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Achieving the SDGs: Can we manage the pace?

The suite of global agreements adopted last year mostly focused on the coming 15-year period. So the question arises—can the intergovernmental community manage the pace necessary for success in the short time frame available? 

By Mark Halle on October 7, 2016

The suite of global agreements adopted last year—the 2030 Agenda for Sustainable Development with its Sustainable Development Goals (SDGs), the Addis Ababa Action Plan on Financing for Development, and the Paris agreement on climate change—set targets and expectations mostly focused on the coming 15-year period.

Success in implementing all of them would advance the planet a long way through the transition to a sustainable world. Significant failure would squander what many believe to be the last realistic chance to stop short of the cliff’s edge.

Fifteen years is a significant span of time and a great deal can be achieved in that period given the political will and a shared determination across the international community. But it is also a short time given the momentum of past and present ill-development and the need to shift course fairly radically if there is any chance of the worst being avoided. In that connection, the traditional pace at which international consensus crystallizes must be considered a major preoccupation. It took over two decades to secure a set of global commitments to avoiding catastrophic climate change, 20 years in which other areas like stanching the haemorrhage of biodiversity loss have fallen well short of expectations. Multilateral trade negotiations have now been stalled for 15 years and the regional negotiations, once seen as a viable if less desirable alternative, are also in trouble.

So the question arises—can the intergovernmental community manage the pace necessary for success in the short time frame available? And, if not, are there any acceptable alternatives?

We all know that change can come about quickly when the conditions are right. The speed at which photovoltaic electricity has achieved grid parity—or better—with conventional energy is nothing short of miraculous. The expansion of the market for green bonds—which is likely to double this year compared to last and break through the $100 billion ceiling by the end of 2016—is similarly impressive, mobilizing funding for green priorities at a pace never seen before. We know that consumer movements can, in a short time, render unacceptable once-tolerated practices like sweatshop labour, and it is not inconceivable that institutional investors will manage, in the next few years, essentially to shut down the coal industry, at least in developed countries. With large-scale application of existing technology, the abandonment of other fossil fuels may not be far behind.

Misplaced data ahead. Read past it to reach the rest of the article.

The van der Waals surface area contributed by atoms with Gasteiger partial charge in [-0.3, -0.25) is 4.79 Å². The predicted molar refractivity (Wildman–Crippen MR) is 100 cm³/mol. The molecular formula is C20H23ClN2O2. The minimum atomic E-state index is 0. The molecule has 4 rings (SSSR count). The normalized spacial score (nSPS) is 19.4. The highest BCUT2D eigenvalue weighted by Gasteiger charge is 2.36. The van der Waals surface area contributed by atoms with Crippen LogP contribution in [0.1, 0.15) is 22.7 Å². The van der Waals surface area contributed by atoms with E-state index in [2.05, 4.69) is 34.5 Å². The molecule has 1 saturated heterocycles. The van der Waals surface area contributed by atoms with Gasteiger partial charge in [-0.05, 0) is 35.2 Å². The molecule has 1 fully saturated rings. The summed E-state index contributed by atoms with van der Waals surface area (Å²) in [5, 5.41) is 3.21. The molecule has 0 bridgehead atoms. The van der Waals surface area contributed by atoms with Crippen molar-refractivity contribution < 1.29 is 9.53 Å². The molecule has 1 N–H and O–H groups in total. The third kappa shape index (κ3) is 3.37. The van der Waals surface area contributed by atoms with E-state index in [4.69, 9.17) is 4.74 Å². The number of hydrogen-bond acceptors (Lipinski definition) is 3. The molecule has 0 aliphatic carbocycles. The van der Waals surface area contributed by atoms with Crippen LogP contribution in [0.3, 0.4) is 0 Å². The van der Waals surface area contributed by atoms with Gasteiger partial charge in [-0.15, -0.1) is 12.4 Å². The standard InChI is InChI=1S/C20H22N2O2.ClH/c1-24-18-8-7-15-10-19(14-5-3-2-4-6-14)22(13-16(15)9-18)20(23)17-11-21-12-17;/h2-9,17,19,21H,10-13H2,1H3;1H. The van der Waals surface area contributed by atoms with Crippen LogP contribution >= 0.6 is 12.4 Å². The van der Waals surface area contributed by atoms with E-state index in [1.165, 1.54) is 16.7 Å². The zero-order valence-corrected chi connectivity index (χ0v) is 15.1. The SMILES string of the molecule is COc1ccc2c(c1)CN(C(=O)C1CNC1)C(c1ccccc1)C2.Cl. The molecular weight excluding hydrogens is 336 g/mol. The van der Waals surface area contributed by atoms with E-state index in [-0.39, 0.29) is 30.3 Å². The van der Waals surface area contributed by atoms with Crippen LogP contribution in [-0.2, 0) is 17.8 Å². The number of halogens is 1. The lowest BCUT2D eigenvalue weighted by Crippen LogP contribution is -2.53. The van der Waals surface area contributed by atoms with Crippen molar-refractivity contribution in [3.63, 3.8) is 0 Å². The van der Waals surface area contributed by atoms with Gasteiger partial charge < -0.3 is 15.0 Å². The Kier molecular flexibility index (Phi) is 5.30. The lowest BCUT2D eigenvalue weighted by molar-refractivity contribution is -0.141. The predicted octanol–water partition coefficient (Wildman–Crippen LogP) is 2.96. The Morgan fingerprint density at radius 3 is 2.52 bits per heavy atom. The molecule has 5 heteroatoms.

How, then, can we bring such changes to scale without falling victim to the glacial pace at which international consensus gels? The answer, in my mind, is to depend less on intergovernmental process—at least on its own—and put our efforts behind those areas ripe for transformation, or that could be with a little additional push. The development of photovoltaic power had little to do with intergovernmental action, and it happened despite the many and persistent perverse incentives that fossil fuel lobbies maintain in place. The green bond market has developed through a concerted effort, over a period of years, led largely by a combination of NGOs and private sector actors.

Even in the intergovernmental world, the most successful initiatives—the treaty to ban land mines, the GAVI alliance for the development of vaccines, the UNEP Finance Initiative and its inquiry on sustainable finance—tend to be those that combine an intergovernmental platform with multistakeholder governance and that work across sectors. They benefit from the credibility and perceived legitimacy of the formal base organization but arrange to work outside their culture, political limitations and bureaucratic constraints. The pace at which intergovernmental process advances is simply too slow; there is essentially no hope that they can reach and sustain the pace needed to reach our common goals by 2030. 

Donors, foundations, corporations and rich individuals should put their money behind these unconventional alliances that have shown the way but, more important, have shown that they can make the pace without which our agendas will remain unrealized and the world will edge closer to the brink.  We need institutional experimentation such as IISD has tried to lead in Geneva, seeking to put together a “Geneva 2030 Ecosystem”—a  community of actors in the public and private sector with a shared commitment to succeed by 2030, and who are free of the constraints that prevent others from achieving the necessary pace of change. The Ecosystem is part “skunkworks,” part network, part hothouse, and part communications forum, all designed to unlock innovation and to find ways of achieving a whole–in this case with the players in the Geneva community—that is greater than the parts.

In reality, what determines the suitability of actors addressing the challenges of the 2030 Agenda, the Addis Action Agenda or the Paris agreement is their ability to meet the pace needed to address and resolve our present challenges one by one, until we can tip the scales and create the momentum for change that offers a genuine chance—this time—of meeting our targets.

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